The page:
Looking ahead, the good news for the Wildcats is that while both of these guys were relatively unknowns to non-Villanova fans, the truth is that NBA people have known about each for a while now. One good game (no matter how big the stage) isn’t likely going to sway NBA folks, who have been scouting and evaluating these guys for years.

But if both guys leave…. that’s bad news for Nova. First off, it upsets the entire structure that their program has been built on, where one star leaves and the next one steps up in his place. If both leave, it also means that the Wildcats will likely be forced to have freshmen play key roles next year, especially at the point guard position. That’s simply not how Nova’s program is supposed to run.

And that’s the ultimate reason why I have Villanova No. 1 on this list. While I believe Kentucky could still have some semblance of a Top 10 team even if all three of their guys go pro, I think Villanova drops from “national championship contender” all the way to “fringe Top 25” if DiVencenzio and Spellman leave. Basically, their ceiling is just as high as Kentucky, but their basement is much lower.

That’s also why the Wildcats will be worth watching these next few weeks.

Article written by Aaron Torres

Aaron Torres is covering football and basketball for KSR this season after four years at Fox Sports. Follow him on Twitter @Aaron_Torres, Facebook or e-mail at [email protected] He is also the author of the only book written on the Calipari era, “One and Fun: A Behind the Scenes Look at John Calipari and the 2010 Kentucky Wildcats.”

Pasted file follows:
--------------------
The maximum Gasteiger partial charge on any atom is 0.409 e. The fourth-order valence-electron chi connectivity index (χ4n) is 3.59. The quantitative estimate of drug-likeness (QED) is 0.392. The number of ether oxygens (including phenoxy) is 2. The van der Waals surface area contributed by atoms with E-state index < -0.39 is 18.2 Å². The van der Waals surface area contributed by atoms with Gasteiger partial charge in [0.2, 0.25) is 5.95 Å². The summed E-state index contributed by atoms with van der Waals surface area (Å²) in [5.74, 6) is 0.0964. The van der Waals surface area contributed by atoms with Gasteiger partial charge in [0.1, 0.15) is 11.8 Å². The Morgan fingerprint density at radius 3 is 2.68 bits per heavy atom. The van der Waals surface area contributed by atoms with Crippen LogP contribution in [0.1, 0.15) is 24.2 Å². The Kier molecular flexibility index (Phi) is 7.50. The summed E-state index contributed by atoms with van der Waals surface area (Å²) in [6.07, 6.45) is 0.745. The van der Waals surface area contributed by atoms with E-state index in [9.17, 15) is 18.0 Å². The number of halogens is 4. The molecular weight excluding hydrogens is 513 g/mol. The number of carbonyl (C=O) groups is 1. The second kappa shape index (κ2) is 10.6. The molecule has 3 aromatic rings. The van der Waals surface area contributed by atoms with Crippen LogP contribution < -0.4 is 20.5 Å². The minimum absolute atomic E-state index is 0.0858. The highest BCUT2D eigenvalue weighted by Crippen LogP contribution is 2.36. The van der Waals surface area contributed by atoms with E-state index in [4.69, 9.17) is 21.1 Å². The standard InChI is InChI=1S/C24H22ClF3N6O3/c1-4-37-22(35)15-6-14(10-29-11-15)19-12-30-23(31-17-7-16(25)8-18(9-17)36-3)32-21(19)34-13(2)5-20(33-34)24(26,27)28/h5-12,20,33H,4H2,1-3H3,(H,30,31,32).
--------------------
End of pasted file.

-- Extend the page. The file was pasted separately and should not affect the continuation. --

3 responses to “The college basketball programs with the most to gain (or lose) with players testing the NBA Draft process”

  1. BBNDan7

    PJ would be very dumb to go, and im almost always in favor of the players decisions

  2. SanDiegoCats

    I didn’t know that pj was a heavy lean to NBA. He’d be a huge return which he very well should. Would be a huge disappointment if he left. I know the coaching staff isn’t encouraging his departure at all so it’s all on him and his family/inner circle. Would be a huge mistake for a player with so much upside to leave and get drafted, st best, in late 2nd round.

  3. Daddyof3Ballers

    This is why I couldn’t believe Sacha left. He could have been starting next year pulling 20-30 minutes. Now he’s going to go sit out a year to try and get 20-30 minutes somewhere else….is there still time to change his mind?